Most children of divorce are well aware when conflict is going on between their co-parents, even if they have no idea what it's about and you've taken great pains to protect them from witnessing or overhearing it. (And by the way, kudos to you for protecting them from these things -- it's very important that kids not witness parental conflict.)
Sometimes your savvy and perceptive kids will ask questions about your conflict that you know you shouldn't answer. A good rule of thumb here, if you need one: NEVER share the details of a parental conflict with your child -- it's too painful, divisive, and confusing for them.
Truth is, even when it appears otherwise, your kids are rarely actually interested in the details. What they are really asking for is reassurance that their parents are still able to love and take good care of them, even during times of conflict.
So what do you say when they ask you?
Here's a little formula for you: BRRR
B - Keep your response very Brief. The fewer your words, the better.
R - Speak Respectfully about the other parent and any other parties involved. Being respectful also includes not speaking for the other parent, not guessing about their intentions, and not setting them up by telling the child to ask them about it.
R - Reassure your kids that everyone involved loves them and wants the best for them. Let them know you are not worried about the situation, and you know things will work out fine in the end, and they will be safe, secure and loved every step of the way.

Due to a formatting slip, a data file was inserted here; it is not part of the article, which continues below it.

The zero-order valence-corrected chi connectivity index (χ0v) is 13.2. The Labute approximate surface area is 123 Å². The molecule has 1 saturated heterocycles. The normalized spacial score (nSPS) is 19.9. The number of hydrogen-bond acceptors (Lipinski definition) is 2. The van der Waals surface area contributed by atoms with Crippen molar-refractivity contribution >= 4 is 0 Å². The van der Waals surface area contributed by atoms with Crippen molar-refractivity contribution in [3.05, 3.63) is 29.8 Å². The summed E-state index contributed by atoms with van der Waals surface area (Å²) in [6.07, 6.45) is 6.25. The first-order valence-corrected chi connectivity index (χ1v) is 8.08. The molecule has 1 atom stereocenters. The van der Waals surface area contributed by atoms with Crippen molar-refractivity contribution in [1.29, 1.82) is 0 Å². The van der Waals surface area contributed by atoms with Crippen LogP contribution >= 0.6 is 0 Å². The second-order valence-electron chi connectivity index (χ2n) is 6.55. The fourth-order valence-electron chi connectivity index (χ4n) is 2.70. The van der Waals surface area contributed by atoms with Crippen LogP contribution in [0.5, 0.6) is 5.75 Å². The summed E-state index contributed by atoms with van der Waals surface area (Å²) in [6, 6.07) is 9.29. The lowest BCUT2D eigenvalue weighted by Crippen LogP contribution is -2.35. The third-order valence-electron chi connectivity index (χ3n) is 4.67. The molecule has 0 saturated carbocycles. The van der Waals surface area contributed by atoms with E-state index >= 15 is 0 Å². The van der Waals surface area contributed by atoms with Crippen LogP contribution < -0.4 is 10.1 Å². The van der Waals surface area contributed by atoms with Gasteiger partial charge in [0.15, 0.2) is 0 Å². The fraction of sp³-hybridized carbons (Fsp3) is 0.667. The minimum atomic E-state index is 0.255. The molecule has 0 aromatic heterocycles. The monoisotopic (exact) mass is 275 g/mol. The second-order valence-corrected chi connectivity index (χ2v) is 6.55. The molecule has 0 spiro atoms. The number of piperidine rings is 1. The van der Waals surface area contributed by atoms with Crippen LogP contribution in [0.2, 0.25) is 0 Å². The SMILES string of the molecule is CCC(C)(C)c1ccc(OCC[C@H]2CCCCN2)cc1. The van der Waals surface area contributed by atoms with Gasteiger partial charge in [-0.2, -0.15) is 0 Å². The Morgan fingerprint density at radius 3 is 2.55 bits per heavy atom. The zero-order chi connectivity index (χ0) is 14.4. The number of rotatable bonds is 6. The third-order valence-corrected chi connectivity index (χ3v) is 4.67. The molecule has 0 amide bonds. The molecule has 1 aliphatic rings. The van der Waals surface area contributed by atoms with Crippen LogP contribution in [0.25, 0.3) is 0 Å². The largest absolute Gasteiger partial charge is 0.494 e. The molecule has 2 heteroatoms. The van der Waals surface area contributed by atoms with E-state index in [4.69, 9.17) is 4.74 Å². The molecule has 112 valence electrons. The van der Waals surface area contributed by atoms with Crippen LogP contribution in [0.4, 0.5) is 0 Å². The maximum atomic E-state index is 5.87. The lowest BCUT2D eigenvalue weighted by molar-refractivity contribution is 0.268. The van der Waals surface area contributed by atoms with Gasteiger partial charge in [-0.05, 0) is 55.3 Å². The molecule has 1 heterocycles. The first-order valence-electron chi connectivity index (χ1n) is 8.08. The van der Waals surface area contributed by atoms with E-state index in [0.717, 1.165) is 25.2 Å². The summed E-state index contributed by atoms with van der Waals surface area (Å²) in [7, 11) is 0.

R - Re-direct their attention to something positive that you can share together in the here-and-now or near future.
Here's how this might sound with a young child:
Child: How come Mommy won't let us call you from her house?
Dad: I'm not sure, honey. That's something only Mommy could know. What I do know is that Mommy loves you, and I love you, and even though we haven't quite figured everything out about living in two houses just yet, I know that we will. Now come here my little lovebug, and let me give you one hundred kisses on your ears to last you all the way until Wednesday.
The BRRR formula also applies for older children and teens:
Child: What's up with Dad refusing to let me answer the phone when you call?
Mom: I'm not sure what his reasoning is there, honey. I do know that he loves you, and is trying his hardest to do what he thinks is best for you.
Sounds like you are pretty frustrated about it right now. Want to run errands with me/see if you can beat me at HORSE/help me paint the garage?
Please feel free to email me any questions your kids have asked you that you didn't know how to answer, and I'll post some suggestions for you. These are situations that so many divorced parents face, so your question will surely be useful other parents as well.
For more information about Karen's parenting or interpersonal communication consultations by phone, visit www.karenalonge.com